Alaska waiver keeps individual health insurance rates down despite pandemic
The state’s two remaining individual health insurance plan providers on the marketplace, Premera Blue Cross Blue Shield and Moda Health, declined to significantly raise rates for 2021. While Moda’s stayed close to flat, Premera filed for a slight decrease: about 4.5 percent less on average. For a consumer on the average Bronze plan through the health insurance marketplace, that’s about $435 a month compared to $448 last year, and down about $100 a month since 2018, according to the Kaiser Family Foundation.
That program played a major role in Moda Health’s decision to reenter the state market in 2020, said Vice President of Strategic Marketing Jason Gootee. The Oregon-based company withdrew from the state in 2016, citing difficult a financial situation in the Alaska market, but filed again to reenter the market in 2020.
“I would say (the reinsurance program) was one of the driving reasons that it made sense for us to reenter,” he said. “When we left the market, we had a considerable amount of business footprint in Alaska … it was a hard decision to make to leave the individual when we did, but it was necessary due to the financial situations of that market. We were seeing double digit rate increases for consumers every year.”
That nonprofit then uses the broader individual market to spread out the costs for those individuals, lessening the cost to individual insurance providers. Since the program took effect, Premera Blue Cross Blue Shield, which remained the sole insurer in the marketplace from 2017-20, has lowered its premiums on the individual market for several years.
The state is set to receive about $78.5 million from the U.S. Department of Health and Human Services to support the program, according to a March 1 announcement from the Alaska Division of Insurance. The announcement notes that about 84 percent of Alaskans on the individual market qualify for subsidies through the insurance marketplace.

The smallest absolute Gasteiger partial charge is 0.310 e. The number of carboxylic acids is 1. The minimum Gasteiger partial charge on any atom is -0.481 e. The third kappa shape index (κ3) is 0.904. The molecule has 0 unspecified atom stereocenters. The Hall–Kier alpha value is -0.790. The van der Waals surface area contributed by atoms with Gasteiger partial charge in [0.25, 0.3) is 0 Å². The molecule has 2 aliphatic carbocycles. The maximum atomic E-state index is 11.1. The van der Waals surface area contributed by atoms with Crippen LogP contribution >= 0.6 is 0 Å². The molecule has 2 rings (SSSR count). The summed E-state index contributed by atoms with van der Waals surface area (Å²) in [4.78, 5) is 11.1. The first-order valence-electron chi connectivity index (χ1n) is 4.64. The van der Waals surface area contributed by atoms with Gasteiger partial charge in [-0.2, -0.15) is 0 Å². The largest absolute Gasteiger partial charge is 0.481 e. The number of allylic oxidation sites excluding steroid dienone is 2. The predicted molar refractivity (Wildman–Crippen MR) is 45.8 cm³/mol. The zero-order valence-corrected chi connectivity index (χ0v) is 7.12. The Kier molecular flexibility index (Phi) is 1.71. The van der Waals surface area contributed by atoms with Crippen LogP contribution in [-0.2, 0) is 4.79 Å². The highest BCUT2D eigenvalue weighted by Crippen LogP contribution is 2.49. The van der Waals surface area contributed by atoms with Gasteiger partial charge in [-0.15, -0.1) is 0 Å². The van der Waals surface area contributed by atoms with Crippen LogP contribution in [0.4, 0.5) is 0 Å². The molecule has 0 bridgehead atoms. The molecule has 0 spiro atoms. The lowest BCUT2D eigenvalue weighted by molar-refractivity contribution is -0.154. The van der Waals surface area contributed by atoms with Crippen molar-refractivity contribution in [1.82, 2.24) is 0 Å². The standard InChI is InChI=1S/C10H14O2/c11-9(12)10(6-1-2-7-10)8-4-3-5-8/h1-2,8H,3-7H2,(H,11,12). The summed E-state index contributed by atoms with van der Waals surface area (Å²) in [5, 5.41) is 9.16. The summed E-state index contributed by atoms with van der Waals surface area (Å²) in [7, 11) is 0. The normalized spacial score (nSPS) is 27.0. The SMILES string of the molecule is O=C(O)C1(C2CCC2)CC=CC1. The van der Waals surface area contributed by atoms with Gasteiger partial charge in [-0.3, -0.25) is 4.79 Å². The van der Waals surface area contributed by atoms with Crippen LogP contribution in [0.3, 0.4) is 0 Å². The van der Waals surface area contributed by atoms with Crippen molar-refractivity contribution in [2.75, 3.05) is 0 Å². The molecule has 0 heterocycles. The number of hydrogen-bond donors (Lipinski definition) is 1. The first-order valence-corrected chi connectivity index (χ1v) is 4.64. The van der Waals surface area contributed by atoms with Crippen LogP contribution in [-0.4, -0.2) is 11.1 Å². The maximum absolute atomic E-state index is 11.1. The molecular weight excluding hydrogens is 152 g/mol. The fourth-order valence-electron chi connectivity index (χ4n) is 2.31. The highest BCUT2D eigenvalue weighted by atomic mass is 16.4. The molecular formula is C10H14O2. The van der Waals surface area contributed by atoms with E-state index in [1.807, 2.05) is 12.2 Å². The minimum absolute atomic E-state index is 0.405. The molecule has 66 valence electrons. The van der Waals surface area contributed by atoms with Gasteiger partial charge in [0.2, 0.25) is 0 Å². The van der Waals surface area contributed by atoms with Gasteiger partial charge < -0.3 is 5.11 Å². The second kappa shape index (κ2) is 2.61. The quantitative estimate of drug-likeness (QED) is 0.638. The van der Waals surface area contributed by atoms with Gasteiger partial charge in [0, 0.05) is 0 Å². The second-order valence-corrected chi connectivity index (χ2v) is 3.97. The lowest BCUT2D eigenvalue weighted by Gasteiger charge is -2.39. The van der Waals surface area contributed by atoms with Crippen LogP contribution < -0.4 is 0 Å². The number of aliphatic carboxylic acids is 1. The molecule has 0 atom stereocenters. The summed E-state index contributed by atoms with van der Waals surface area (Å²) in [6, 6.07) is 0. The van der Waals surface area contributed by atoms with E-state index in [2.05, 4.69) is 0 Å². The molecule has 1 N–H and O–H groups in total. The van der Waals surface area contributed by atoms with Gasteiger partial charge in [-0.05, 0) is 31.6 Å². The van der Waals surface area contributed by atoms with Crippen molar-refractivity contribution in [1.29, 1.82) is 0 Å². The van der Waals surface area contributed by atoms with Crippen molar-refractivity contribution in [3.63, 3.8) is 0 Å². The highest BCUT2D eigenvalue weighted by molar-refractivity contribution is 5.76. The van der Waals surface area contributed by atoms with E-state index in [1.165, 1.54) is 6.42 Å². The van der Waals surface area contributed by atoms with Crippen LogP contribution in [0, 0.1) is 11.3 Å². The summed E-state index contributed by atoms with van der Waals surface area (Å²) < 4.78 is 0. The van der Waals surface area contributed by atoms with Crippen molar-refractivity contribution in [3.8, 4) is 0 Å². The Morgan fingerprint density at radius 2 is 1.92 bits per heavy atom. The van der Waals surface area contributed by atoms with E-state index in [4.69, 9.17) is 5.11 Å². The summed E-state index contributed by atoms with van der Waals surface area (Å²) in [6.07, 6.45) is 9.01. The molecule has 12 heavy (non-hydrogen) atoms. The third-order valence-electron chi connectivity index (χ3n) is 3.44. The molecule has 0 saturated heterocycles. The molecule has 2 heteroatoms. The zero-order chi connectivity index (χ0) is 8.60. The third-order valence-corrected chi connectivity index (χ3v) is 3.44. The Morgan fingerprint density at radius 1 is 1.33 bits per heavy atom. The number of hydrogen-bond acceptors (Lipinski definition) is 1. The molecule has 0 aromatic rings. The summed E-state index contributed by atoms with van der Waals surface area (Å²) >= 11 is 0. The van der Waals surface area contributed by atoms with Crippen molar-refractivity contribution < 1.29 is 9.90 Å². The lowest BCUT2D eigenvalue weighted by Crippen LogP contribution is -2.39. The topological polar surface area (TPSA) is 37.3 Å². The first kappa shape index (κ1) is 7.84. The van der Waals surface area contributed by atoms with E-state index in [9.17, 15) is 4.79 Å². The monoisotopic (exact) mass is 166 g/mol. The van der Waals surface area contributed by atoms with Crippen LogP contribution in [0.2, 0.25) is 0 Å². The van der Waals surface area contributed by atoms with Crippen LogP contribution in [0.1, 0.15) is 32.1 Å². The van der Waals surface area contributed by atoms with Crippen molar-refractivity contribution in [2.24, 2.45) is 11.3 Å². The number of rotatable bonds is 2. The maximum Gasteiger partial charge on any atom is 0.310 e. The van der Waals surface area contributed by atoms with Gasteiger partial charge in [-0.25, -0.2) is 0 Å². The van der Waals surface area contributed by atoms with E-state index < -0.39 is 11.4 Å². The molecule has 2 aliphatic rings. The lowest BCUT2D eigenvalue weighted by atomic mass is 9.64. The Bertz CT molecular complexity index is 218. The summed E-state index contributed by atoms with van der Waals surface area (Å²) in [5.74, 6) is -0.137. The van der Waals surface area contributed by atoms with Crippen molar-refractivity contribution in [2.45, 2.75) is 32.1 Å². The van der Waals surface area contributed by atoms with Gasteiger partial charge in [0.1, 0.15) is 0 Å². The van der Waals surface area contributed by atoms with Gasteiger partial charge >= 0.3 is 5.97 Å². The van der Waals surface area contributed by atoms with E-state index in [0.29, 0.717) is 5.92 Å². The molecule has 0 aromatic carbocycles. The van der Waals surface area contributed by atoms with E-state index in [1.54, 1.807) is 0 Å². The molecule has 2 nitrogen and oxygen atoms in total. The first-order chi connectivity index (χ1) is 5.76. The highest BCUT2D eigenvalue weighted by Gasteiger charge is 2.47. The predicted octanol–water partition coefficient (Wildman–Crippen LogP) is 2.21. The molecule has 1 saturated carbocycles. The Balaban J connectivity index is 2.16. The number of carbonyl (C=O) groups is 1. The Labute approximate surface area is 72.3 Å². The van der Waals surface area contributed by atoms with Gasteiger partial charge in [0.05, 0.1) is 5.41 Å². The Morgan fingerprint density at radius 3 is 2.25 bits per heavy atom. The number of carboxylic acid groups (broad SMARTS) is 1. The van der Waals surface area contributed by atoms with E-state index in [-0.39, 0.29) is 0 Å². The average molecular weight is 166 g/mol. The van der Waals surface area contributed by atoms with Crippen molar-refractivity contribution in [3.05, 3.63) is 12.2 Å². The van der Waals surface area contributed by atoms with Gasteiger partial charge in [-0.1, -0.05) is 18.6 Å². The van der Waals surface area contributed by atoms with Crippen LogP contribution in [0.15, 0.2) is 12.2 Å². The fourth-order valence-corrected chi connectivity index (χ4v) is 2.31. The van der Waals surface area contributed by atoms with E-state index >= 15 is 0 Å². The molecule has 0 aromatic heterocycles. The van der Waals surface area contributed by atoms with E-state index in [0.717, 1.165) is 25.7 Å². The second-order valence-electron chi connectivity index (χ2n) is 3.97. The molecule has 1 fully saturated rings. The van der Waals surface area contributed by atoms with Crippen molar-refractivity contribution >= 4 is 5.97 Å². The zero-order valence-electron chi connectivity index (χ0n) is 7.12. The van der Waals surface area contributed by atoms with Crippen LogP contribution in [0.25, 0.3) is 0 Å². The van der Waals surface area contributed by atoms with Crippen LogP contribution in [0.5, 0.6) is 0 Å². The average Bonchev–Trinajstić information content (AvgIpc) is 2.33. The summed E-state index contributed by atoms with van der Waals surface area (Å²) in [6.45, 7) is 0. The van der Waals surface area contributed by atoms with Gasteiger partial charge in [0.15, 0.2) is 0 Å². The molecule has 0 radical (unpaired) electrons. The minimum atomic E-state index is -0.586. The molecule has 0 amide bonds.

The reinsurance program is, however, a waiver program, riding on the federal government’s approval to continue. Gootee said it’s speculative whether Moda would remain in the marketplace should the reinsurance program be discontinued, but the company has been in the Alaska market since 2004 and would like to remain there.
Since reentering, Moda offers plans only in the Southcentral communities of the Mat-Su, Anchorage and the Kenai Peninsula, as well as Fairbanks and the Ketchikan and Prince of Wales Island areas. That covers a significant part of the population, and Gootee said the company hopes to phase in other areas of Southeast in coming years, largely depending on the development of network partnerships.
The COVID-19 pandemic threw a curveball into the health care industry in multiple ways, particularly in how non-emergency services were used. That was one sector of the industry that dropped, particularly after Gov. Mike Dunleavy’s emergency mandates blocking elective procedures in spring 2020 to maintain hospital capacity in the early days of the pandemic.
Gootee said it was too early to say what Moda’s rates would look like, but that the company’s 2021 rates did take effects of the pandemic into account and that the 2022 rates were “looking good.” He said one thing that changed everywhere during the pandemic, including Alaska, was a significant increase in the use of telehealth, which has been identified as a less expensive alternative to providing care.
“I think every carrier is taking their own different approaches to it, in terms of how you account for the pandemic,” he said. “It certainly has changed the health care world quite a bit. In some cases you saw utilization go way down and then spike right back up. In both (Alaska and Oregon), telehealth utilization just skyrocketed. It’s stayed relatively high.”
This content was originally published here.